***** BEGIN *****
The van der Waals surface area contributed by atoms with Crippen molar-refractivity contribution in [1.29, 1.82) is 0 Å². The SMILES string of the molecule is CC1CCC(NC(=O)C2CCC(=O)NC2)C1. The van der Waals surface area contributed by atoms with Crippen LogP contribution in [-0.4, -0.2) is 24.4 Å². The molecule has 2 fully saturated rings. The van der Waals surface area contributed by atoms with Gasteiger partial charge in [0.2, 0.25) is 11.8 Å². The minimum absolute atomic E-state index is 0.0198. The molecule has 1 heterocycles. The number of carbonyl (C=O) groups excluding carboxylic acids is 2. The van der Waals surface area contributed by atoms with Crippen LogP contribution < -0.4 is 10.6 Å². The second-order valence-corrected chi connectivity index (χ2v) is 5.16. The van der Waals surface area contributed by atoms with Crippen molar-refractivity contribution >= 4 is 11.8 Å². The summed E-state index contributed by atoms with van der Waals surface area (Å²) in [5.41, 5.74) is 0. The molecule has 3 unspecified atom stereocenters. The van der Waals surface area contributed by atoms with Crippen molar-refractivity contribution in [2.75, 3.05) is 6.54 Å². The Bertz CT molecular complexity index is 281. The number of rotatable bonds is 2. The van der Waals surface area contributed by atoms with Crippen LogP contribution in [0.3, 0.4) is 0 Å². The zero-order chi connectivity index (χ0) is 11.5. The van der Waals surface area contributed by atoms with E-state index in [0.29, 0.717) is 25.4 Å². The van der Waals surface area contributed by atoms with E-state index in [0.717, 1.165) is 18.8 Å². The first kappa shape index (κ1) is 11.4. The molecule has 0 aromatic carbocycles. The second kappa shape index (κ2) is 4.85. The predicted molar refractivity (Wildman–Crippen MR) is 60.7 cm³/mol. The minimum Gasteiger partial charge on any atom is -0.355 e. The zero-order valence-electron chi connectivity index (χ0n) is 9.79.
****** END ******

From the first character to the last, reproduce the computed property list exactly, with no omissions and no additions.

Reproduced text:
The van der Waals surface area contributed by atoms with Crippen molar-refractivity contribution in [1.29, 1.82) is 0 Å². The SMILES string of the molecule is CC1CCC(NC(=O)C2CCC(=O)NC2)C1. The van der Waals surface area contributed by atoms with Crippen LogP contribution in [-0.4, -0.2) is 24.4 Å². The molecule has 2 fully saturated rings. The van der Waals surface area contributed by atoms with Gasteiger partial charge in [0.2, 0.25) is 11.8 Å². The minimum absolute atomic E-state index is 0.0198. The molecule has 1 heterocycles. The number of carbonyl (C=O) groups excluding carboxylic acids is 2. The van der Waals surface area contributed by atoms with Crippen LogP contribution < -0.4 is 10.6 Å². The second-order valence-corrected chi connectivity index (χ2v) is 5.16. The van der Waals surface area contributed by atoms with Crippen molar-refractivity contribution >= 4 is 11.8 Å². The summed E-state index contributed by atoms with van der Waals surface area (Å²) in [5.41, 5.74) is 0. The molecule has 3 unspecified atom stereocenters. The van der Waals surface area contributed by atoms with Crippen molar-refractivity contribution in [2.75, 3.05) is 6.54 Å². The Bertz CT molecular complexity index is 281. The number of rotatable bonds is 2. The van der Waals surface area contributed by atoms with Crippen LogP contribution in [0.3, 0.4) is 0 Å². The zero-order chi connectivity index (χ0) is 11.5. The van der Waals surface area contributed by atoms with E-state index in [0.29, 0.717) is 25.4 Å². The van der Waals surface area contributed by atoms with E-state index in [0.717, 1.165) is 18.8 Å². The first kappa shape index (κ1) is 11.4. The molecule has 0 aromatic carbocycles. The second kappa shape index (κ2) is 4.85. The predicted molar refractivity (Wildman–Crippen MR) is 60.7 cm³/mol. The minimum Gasteiger partial charge on any atom is -0.355 e. The zero-order valence-electron chi connectivity index (χ0n) is 9.79.